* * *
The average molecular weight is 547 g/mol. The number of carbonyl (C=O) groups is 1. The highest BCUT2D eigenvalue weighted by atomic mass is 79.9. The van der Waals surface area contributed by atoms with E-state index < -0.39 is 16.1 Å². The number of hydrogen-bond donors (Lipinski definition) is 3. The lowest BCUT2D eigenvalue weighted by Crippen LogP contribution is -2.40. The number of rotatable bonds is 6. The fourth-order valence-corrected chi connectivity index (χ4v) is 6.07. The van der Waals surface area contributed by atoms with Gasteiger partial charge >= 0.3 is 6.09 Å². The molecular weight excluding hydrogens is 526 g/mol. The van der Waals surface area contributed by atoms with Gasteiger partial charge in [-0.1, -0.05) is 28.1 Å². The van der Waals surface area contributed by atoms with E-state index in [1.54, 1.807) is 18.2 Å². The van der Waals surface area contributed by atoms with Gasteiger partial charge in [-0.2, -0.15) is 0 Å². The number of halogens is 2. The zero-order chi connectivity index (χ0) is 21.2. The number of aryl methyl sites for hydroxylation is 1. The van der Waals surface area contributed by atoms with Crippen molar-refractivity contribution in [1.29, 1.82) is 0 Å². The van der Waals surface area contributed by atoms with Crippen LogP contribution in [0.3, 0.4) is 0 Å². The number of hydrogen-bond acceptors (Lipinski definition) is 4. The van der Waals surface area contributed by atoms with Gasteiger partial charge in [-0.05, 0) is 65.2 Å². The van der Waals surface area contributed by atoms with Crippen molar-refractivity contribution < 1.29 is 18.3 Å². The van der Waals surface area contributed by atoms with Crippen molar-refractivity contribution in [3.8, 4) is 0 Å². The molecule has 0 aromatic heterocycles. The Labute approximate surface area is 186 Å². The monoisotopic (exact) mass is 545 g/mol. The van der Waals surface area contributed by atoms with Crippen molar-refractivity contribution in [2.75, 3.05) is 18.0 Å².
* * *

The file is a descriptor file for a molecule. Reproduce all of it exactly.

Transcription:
The average molecular weight is 547 g/mol. The number of carbonyl (C=O) groups is 1. The highest BCUT2D eigenvalue weighted by atomic mass is 79.9. The van der Waals surface area contributed by atoms with E-state index < -0.39 is 16.1 Å². The number of hydrogen-bond donors (Lipinski definition) is 3. The lowest BCUT2D eigenvalue weighted by Crippen LogP contribution is -2.40. The number of rotatable bonds is 6. The fourth-order valence-corrected chi connectivity index (χ4v) is 6.07. The van der Waals surface area contributed by atoms with Gasteiger partial charge >= 0.3 is 6.09 Å². The molecular weight excluding hydrogens is 526 g/mol. The van der Waals surface area contributed by atoms with Gasteiger partial charge in [-0.1, -0.05) is 28.1 Å². The van der Waals surface area contributed by atoms with E-state index in [1.54, 1.807) is 18.2 Å². The van der Waals surface area contributed by atoms with Gasteiger partial charge in [-0.2, -0.15) is 0 Å². The number of halogens is 2. The zero-order chi connectivity index (χ0) is 21.2. The number of aryl methyl sites for hydroxylation is 1. The van der Waals surface area contributed by atoms with Crippen molar-refractivity contribution in [1.29, 1.82) is 0 Å². The van der Waals surface area contributed by atoms with Crippen LogP contribution in [0.3, 0.4) is 0 Å². The number of hydrogen-bond acceptors (Lipinski definition) is 4. The van der Waals surface area contributed by atoms with Gasteiger partial charge in [-0.05, 0) is 65.2 Å². The van der Waals surface area contributed by atoms with Crippen molar-refractivity contribution < 1.29 is 18.3 Å². The van der Waals surface area contributed by atoms with Crippen molar-refractivity contribution in [3.8, 4) is 0 Å². The molecule has 0 aromatic heterocycles. The Labute approximate surface area is 186 Å². The monoisotopic (exact) mass is 545 g/mol. The van der Waals surface area contributed by atoms with Crippen molar-refractivity contribution in [2.75, 3.05) is 18.0 Å².